The package contains all the bits you need to get cracking - five-piece kit, hi-hat stand, bass drum pedal, snare stand, cymbal stand, stool, sticks and a couple of cymbal-shaped pieces of brass. So you can go from 0-drummer in the time it takes to unpack the box.
The specifics of the drums themselves read like classic drum catalogue fare; 22"x16" bass drum, 12"x10", 13"x11" and 16"x16" toms and 14"x5½" wooden snare drum. There's
nothing ground-breaking or innovative going on here, but it's all rock solid stuff. As far as shell material is concerned, details are (as you'd expect) a little hazy.
Don't expect to be spoiled by anything other than anonymous 'hardwoods' at this price and you won't be disappointed.
Whatever, the shells are sufficiently round and wrapped neatly enough to justify the less-than-£150 price. Likewise, all fixtures and fittings are suitably workmanlike, with the lugs on toms and bass drum doing their best to deliver some pleasing aesthetic appeal. There's nothing fussy about such shell furniture, but the lugs look classier than they might.
Even the hardware that comes bundled with the kit is a good deal more impressive than it really has a right to be.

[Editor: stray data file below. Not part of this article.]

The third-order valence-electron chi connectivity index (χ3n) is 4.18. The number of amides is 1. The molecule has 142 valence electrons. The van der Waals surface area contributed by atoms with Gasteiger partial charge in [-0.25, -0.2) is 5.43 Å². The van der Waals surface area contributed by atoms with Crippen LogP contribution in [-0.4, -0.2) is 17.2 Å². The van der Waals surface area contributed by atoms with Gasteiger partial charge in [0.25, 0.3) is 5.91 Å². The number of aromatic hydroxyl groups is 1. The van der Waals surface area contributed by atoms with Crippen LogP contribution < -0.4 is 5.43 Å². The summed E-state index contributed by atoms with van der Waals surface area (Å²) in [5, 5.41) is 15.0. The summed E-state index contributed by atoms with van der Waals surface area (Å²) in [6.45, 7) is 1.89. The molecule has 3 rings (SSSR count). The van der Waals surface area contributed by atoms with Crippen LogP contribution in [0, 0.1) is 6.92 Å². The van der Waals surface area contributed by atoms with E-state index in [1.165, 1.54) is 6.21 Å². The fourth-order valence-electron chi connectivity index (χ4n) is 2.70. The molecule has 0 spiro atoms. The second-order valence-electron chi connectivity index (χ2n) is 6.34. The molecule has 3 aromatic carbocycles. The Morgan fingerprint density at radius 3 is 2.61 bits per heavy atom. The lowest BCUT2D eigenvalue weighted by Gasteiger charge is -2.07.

Each stand is doubled-braced, and while it doesn't boast the heft of Pearl or Tama's top-end metalwork, the set is worthy of no little praise. There are pointers to its modest nature (a simple protruding screw at the base of the snare stand to arrest movement for example, and weedy, outdated bass drum legs) but in the main this is all perfectly usable. The chain-driven hi-hat and kick pedal are particularly capable performers and the whole lot manages to avoid the kind of wobbling uncertainty of other cheapo kits.
A sense of perspective
Despite the complement of bargain basement shiny white-coated heads that it ships with, the kit actually makes a remarkably acceptable noise. Expectations of the sonic prowess of a set like this are pretty low, but even taking that into account we were nicely surprised by the fact that the toms are less clattery and plasticky than our ears were prepared for.